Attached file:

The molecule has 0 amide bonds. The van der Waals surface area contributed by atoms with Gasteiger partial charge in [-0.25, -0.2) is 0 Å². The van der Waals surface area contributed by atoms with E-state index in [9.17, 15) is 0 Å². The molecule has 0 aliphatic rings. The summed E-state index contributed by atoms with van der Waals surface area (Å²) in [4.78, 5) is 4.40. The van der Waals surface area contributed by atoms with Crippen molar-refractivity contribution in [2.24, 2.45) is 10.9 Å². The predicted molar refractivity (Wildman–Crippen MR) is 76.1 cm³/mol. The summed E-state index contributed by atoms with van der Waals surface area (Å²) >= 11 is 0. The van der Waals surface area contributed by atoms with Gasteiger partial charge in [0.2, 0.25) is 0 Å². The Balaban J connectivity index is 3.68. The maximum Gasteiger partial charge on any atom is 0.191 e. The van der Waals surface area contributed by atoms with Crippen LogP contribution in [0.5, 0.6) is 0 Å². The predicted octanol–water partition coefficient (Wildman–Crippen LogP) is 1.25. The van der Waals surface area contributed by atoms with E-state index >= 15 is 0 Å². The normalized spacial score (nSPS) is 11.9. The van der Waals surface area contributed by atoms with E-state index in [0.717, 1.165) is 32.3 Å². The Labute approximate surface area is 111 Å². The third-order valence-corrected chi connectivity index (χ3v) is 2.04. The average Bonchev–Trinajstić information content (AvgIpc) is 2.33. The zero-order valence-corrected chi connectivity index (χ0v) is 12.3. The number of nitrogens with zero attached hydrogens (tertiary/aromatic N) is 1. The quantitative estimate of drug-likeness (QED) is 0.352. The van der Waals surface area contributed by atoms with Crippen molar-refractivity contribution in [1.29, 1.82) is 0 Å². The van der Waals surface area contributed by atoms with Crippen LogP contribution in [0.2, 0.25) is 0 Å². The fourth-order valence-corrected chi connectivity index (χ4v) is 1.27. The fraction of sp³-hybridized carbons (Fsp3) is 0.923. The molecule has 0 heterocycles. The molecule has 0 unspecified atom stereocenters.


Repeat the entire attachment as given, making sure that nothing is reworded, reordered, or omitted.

The molecule has 0 amide bonds. The van der Waals surface area contributed by atoms with Gasteiger partial charge in [-0.25, -0.2) is 0 Å². The van der Waals surface area contributed by atoms with E-state index in [9.17, 15) is 0 Å². The molecule has 0 aliphatic rings. The summed E-state index contributed by atoms with van der Waals surface area (Å²) in [4.78, 5) is 4.40. The van der Waals surface area contributed by atoms with Crippen molar-refractivity contribution in [2.24, 2.45) is 10.9 Å². The predicted molar refractivity (Wildman–Crippen MR) is 76.1 cm³/mol. The summed E-state index contributed by atoms with van der Waals surface area (Å²) >= 11 is 0. The van der Waals surface area contributed by atoms with Gasteiger partial charge in [0.2, 0.25) is 0 Å². The Balaban J connectivity index is 3.68. The maximum Gasteiger partial charge on any atom is 0.191 e. The van der Waals surface area contributed by atoms with Crippen LogP contribution in [0.5, 0.6) is 0 Å². The predicted octanol–water partition coefficient (Wildman–Crippen LogP) is 1.25. The van der Waals surface area contributed by atoms with E-state index >= 15 is 0 Å². The normalized spacial score (nSPS) is 11.9. The van der Waals surface area contributed by atoms with E-state index in [0.717, 1.165) is 32.3 Å². The Labute approximate surface area is 111 Å². The third-order valence-corrected chi connectivity index (χ3v) is 2.04. The average Bonchev–Trinajstić information content (AvgIpc) is 2.33. The zero-order valence-corrected chi connectivity index (χ0v) is 12.3. The number of nitrogens with zero attached hydrogens (tertiary/aromatic N) is 1. The quantitative estimate of drug-likeness (QED) is 0.352. The van der Waals surface area contributed by atoms with Crippen molar-refractivity contribution in [1.29, 1.82) is 0 Å². The van der Waals surface area contributed by atoms with Crippen LogP contribution in [0.2, 0.25) is 0 Å². The fourth-order valence-corrected chi connectivity index (χ4v) is 1.27. The fraction of sp³-hybridized carbons (Fsp3) is 0.923. The molecule has 0 heterocycles. The molecule has 0 unspecified atom stereocenters.